The implementation compares the signs and values of the roots of the equation system of two ellipses, i.e. the characteristics between the ellipses. There are a limited number of interactions that can occur between two ellipses; adjacent, overlapping in two points, three points, etc. The characteristics for these interactions are pre-calculated and then compared to the ellipses in question. If they match the pre-calculated values then there is an overlap, which means that the two vessels are in conflict, both in time and space. The fact that many values in the interactions are pre-calculated and the limited amount of comparisons is what makes this implementation very fast.

Method Analysis

The most commonly used software at SSPA for maritime traffic risk analysis is “IWRAP Mk2” (IALA Waterway Risk Assessment Program), currently developed by GateHouse in Denmark and recommended by IALA (International Association of Marine Aids to Navigation and Lighthouse Authorities) as the standard program. IWRAP can import AIS data files and, given that the user defines a traffic model over the area, IWRAP can calculate the number of collision candidates.

An advantage of the developed method compared to IWRAP is that there is no need to define a model, the method calculates conflicts using all the given data. Another is that the developed method is time dependent, i.e. it can be used for studying ship routes separated in both time and space. IWRAP is a statistical method that calculates ship-on-ship collision frequencies time independently.

To evaluate the difference between the methods, an end-to-end comparison was made using the same input data, and then comparing the end output of both programs. Two input datasets were created in order to get two reference points in the comparison. One with all commercial traffic in the Kattegat as well as a smaller set with only the transit traffic in the area, both with a duration of one month.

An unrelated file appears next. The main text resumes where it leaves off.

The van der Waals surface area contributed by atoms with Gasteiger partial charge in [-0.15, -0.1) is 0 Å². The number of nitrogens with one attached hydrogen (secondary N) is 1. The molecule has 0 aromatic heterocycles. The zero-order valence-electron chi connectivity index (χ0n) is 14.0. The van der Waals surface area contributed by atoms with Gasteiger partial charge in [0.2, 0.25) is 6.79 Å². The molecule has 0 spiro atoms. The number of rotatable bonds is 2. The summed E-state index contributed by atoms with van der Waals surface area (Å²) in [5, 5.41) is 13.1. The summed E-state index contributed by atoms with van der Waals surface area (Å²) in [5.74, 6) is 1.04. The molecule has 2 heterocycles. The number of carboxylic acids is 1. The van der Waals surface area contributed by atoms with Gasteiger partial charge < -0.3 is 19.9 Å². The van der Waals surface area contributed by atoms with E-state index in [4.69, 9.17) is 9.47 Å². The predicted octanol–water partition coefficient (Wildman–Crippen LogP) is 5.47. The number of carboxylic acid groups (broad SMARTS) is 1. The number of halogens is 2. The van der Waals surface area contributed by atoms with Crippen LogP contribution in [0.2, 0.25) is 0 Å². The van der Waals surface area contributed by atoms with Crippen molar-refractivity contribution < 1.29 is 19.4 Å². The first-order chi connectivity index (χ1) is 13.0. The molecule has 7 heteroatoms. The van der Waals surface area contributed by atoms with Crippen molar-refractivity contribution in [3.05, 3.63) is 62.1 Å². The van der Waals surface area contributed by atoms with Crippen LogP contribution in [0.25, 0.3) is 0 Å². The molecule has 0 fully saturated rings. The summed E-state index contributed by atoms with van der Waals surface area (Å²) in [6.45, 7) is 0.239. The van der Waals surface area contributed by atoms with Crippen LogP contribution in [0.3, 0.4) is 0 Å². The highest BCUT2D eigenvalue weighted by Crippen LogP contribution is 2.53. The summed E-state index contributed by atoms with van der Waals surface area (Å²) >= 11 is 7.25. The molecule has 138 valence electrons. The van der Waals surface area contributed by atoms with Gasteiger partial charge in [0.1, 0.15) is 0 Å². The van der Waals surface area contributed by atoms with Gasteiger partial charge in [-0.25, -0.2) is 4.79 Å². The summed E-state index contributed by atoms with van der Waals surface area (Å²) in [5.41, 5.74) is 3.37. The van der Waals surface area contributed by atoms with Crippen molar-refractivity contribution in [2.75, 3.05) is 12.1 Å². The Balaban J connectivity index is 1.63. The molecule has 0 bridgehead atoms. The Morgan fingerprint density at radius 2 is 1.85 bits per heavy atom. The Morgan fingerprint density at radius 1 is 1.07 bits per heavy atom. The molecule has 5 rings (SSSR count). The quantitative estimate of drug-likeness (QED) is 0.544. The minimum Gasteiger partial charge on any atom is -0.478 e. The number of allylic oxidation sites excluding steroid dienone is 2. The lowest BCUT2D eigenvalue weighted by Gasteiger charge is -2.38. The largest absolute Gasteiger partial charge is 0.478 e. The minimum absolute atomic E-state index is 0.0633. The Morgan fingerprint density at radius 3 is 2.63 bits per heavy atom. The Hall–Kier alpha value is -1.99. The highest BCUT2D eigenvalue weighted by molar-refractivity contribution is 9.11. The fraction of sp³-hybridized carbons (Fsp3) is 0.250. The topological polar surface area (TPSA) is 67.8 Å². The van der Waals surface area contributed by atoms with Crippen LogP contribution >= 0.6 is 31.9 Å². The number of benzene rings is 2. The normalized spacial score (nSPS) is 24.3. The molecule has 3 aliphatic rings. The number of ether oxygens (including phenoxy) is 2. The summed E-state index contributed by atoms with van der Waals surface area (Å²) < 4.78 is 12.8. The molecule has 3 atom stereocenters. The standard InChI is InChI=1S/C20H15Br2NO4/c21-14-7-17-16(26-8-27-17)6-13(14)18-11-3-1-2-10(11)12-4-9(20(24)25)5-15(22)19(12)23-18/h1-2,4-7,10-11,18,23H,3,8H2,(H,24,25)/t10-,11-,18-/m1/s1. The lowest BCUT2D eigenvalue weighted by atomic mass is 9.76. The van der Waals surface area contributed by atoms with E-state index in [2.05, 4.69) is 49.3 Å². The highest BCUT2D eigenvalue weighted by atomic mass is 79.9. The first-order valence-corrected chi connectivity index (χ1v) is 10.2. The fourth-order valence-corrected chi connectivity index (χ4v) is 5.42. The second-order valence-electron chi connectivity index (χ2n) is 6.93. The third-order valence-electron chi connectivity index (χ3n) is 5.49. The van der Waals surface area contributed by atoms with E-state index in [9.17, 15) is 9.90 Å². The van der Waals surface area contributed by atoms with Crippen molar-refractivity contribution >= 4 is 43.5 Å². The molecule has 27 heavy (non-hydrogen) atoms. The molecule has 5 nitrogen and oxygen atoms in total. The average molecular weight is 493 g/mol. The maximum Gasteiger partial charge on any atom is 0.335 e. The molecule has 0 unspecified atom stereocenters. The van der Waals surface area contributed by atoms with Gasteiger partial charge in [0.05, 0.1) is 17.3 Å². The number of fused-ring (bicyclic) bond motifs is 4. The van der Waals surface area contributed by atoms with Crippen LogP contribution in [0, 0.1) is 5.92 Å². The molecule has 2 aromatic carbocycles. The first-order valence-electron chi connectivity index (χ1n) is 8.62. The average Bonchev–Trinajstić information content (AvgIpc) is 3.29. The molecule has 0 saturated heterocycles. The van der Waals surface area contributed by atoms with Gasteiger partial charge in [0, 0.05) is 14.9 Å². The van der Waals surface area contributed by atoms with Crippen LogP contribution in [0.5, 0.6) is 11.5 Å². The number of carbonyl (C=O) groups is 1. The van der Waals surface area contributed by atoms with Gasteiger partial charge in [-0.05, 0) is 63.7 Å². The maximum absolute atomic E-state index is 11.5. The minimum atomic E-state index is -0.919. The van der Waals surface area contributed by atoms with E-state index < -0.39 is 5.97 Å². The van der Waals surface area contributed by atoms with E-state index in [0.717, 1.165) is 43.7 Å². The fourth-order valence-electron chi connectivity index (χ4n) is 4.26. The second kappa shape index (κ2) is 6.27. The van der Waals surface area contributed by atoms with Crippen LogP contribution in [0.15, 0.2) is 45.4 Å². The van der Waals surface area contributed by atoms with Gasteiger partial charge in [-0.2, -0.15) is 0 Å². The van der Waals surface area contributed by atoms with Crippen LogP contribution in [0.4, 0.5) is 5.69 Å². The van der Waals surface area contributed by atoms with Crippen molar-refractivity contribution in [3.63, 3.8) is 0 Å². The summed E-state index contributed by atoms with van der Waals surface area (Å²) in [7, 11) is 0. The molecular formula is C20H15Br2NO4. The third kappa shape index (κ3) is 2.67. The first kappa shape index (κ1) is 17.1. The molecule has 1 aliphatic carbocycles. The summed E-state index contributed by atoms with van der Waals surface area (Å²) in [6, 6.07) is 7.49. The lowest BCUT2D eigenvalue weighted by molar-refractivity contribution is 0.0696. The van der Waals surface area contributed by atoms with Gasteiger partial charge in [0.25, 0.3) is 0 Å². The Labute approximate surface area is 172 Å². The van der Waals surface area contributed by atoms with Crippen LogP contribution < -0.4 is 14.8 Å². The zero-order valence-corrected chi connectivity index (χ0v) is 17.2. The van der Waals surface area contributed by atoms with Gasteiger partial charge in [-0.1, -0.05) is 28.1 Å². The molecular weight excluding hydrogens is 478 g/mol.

The relative difference, which is frequently used when comparing risks, is almost identical. For IWRAP the relative difference between the data sets is 5.5 and for the developed method, it is 6.0. 

The method will behave similarly to IWRAP with relative measurements, although some adjustments may be needed for the absolute values.

Conclusion

Both the described method and the technical implementation are important elements in the overall capabilities of AIS traffic analysis at SSPA. With constantly growing datasets – Big Data – the bar continues to be raised when it comes to high performance computing, and this method, and especially the implementation, is one step on that path, further strengthen SSPA’s position at the forefront of marine traffic and risk analysis.

Illustration: Identified conflicts over one month of all commercial traffic in the Kattegat. Performed using the conflict candidate method developed by SSPA, based on AIS-data provided by the Swedish Maritime Administration.

 

MONALISA 2.0

The MONALISA 2.0 project contributes to a continuous improvement and development of efficient, safe and environmentally friendly maritime transport in the European Union by implementing concrete pilot actions and studies that will foster deployment of new maritime services and processes.

Take a look at the video clip "MONALISA 2.0 - an introduction" (by the Swedish Maritime Administration/Sjöfartsverket)

Read more at the project website stmvalidation.eu